GPS of route, courtesy Ken. Chrystalls Beach, Toko Mouth, farm, circuit.

On a day that looked threatening weather wise, 5 of us travelled to Chrystalls Beach, & after parking the cars away from some loose wandering cattle, we made out way across to Cooks Head where we had morning tea.
Morning Tea stop in the shelter of Cooks Head. (Ken pic)

Morning tea stop in the shelter of Cooks Head.

Then we rugged up for the very windy walk along the beach to Toko Mouth. The sand was just as soft & hard to walk on as I remembered it from last time I was there.
We had a regroup around the corner of the Toko estuary out of the wind, then made our way along there to the point where it is possible to climb through the gorse, & up onto the farm paddocks. It was then a case of deciding which way to go to find the big hay shed where we had lunch the last time. After locating this we walked along the muddy track to where our route turned off into the paddocks, to head back up to the top road again. We had lunch out of the wind, hunkered down behind a large stack of trees that the farmer had torn out of the ground, & stacked up in piles along the new fence line. After lunch, it was just a matter of walking back up the slope that leads past the house on the property, & then along the roads back to the cars.
We all agreed that it was a good walk, despite the wind, & the very occasional light spot of moisture.

15. 14/7/2010. Cooks Head, Chrystalls Beach, Toko Mouth, farm walk return. Easy. Leaders: Ian, Ken.
Because of low tide at 11.00 a.m., we walked the beach first for the first tiime instead of doing the tramp the more usual other way round. So it happened that we came upon Cooks Head from the north instead of the south and discovered a cave we had never noticed before.

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Jan 09 2019

Deep Creek Weir from Old Dunstan Road past Rocklands

No. 2 on old hardcopy list of 113 club tramps. “Deep Stream [Stream crossed out and replaced by Creek] (Rocklands). R Lippers. Cattle.”
No. 56 on old hardcopy list of 113 club tramps. “Deep Creek from Old Dunstan Road. (Rocklands. Year Round”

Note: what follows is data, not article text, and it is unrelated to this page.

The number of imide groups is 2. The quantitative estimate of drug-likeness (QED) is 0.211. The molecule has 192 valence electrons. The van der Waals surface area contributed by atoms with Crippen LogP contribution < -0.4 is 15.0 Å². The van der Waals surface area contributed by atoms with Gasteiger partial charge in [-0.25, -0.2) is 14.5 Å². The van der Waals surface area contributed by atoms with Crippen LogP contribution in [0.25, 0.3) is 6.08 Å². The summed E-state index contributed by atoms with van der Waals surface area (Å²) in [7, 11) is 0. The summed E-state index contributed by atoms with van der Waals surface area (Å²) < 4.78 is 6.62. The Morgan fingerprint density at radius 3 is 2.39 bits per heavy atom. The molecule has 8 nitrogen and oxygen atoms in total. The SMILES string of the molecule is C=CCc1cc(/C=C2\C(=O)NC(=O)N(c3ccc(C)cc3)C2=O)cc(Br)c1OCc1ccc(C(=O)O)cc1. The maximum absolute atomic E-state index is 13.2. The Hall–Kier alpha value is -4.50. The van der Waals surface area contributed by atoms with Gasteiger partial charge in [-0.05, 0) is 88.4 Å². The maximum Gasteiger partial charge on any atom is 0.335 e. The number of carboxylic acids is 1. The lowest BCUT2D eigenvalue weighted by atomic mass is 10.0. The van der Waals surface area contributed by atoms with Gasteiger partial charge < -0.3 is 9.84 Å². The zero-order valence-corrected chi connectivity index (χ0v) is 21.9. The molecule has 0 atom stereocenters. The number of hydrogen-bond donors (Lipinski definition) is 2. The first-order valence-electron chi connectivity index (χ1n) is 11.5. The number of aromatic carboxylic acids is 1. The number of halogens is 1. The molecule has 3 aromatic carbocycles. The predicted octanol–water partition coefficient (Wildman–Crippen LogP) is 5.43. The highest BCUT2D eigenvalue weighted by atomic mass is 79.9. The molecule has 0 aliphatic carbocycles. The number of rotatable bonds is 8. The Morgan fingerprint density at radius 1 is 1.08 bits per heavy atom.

Est, 50 km from car park.
See Deep Creek Water Scheme Pipeline history.
See further background information behind Deep Stream project

16. 9/1/2019. Deep Creek Gorge Pipeline. Leaders: Theresa and Clive.

Route map, Deep Creek railed walkway and weir, courtesy Ian.

31 Trampers, Hikers and Ramblers set out across the tussock of Te Papanui Conservation Park. It was an ideal day for a walk on the tops as there was high cloud keeping what can be a scorching sun off our backs. The 16 degree temperature was just right to get things started after the Christmas/New Year break. 13 of the participants had not been on the walk before and were looking forward to the gorge.
Morning tea

(Clive pic.)

found us being observed by a large herd of cows who seemed very interested in what we were all doing there.
After a twenty minute break we headed on up hill

(Clive pic.)

to the hut at the mouth of the gorge. Having made sure everyone was accounted for it was across the 40 ? or 41 ? bridges and board walks to the weir at the top of Deep Creek.

(Kevin pic.)

(Clive pic.)

(Kevin pic.)

This gorge is a feature that makes this walk so interesting. As an aside, the DoC blurb advises that there are over 500 species of native insects; plus a wide variety of plants and animals (including pigs and red deer), in the Te Papanui park.
Lunch was taken back at the mouth of the gorge, sheltering from the cool breeze that had sprung up. After lunch the Trampers headed off in a more Easterly directing to add a bit more distance to the completed walk. The hikers and ramblers headed back the way we had come in the morning. The hikers covered about 9.5 kms by the end of the day and were happy to sit down for afternoon tea at the Wobbly Goat about half an hour ahead of the more exercised Trampers group. The consensus was a ‘gorge’-ous days outing! – Clive

15. 26/4/2017. Deep Creek Gorge Pipeline . Leaders: Theresa and Arthur.

Nike app route map, courtesy Ian.

Leave the car park and go up SHWY 87 until Clarks Junction. Turn left onto Rocklands Road. Travel on excellent tar seal until you pass the Rocklands Station complex. Now you will be on gravel and at the beginning of the Old Dunstan Trail. Turn left off the Old Dunstan Trail and proceed on farm track for 2 kms. Park cars at the trees. Cross over farm land for a period of time — only down and up one gully,

Morning tea in gully, sheltered from a breeze. (Clive pic.)

going in a west / north direction towards the gorge. A gate in the middle of a paddock with a faint track going in the right direction. Two  small newish huts with a solar powered panel on roof mark the beginning of the Gorge  track. This is part of the Te Papanui Reserve. Traverse  pipe line for approx 1/12- 2 kms.

New section at start,  replacing broken single wooden planking. (Keith pic.)

The pipe line is suspended  off the cliff high above the Gorge .The track is narrow  on the pipe line …

(Clive pic.)

… but is easy and in the main flat. There are many foot bridges to cross. (An in-house challenge to count the number, caused differing results/) One  dedicated tramper even ticked them off on a piece of paper .WHO  are we to disagree!! A small dam was at the head of a very picturesque Deep Creek Gorge.

(Keith pic.)

(Keith pic.)

Repeat the trip back to the road just beyond the huts. From then it is an easy road tramp back to the cars. 12 very happy trampers enjoyed a WOW 😳 kind of a day out. Approx 10 kms  in length. Debrief and coffee at Outram. -Theresa.

14. 9/4/2014. Trampers. Deep Creek. (A replacekment for ‘The Gap’, programmed for the day, which would have turned out extremely muddle.)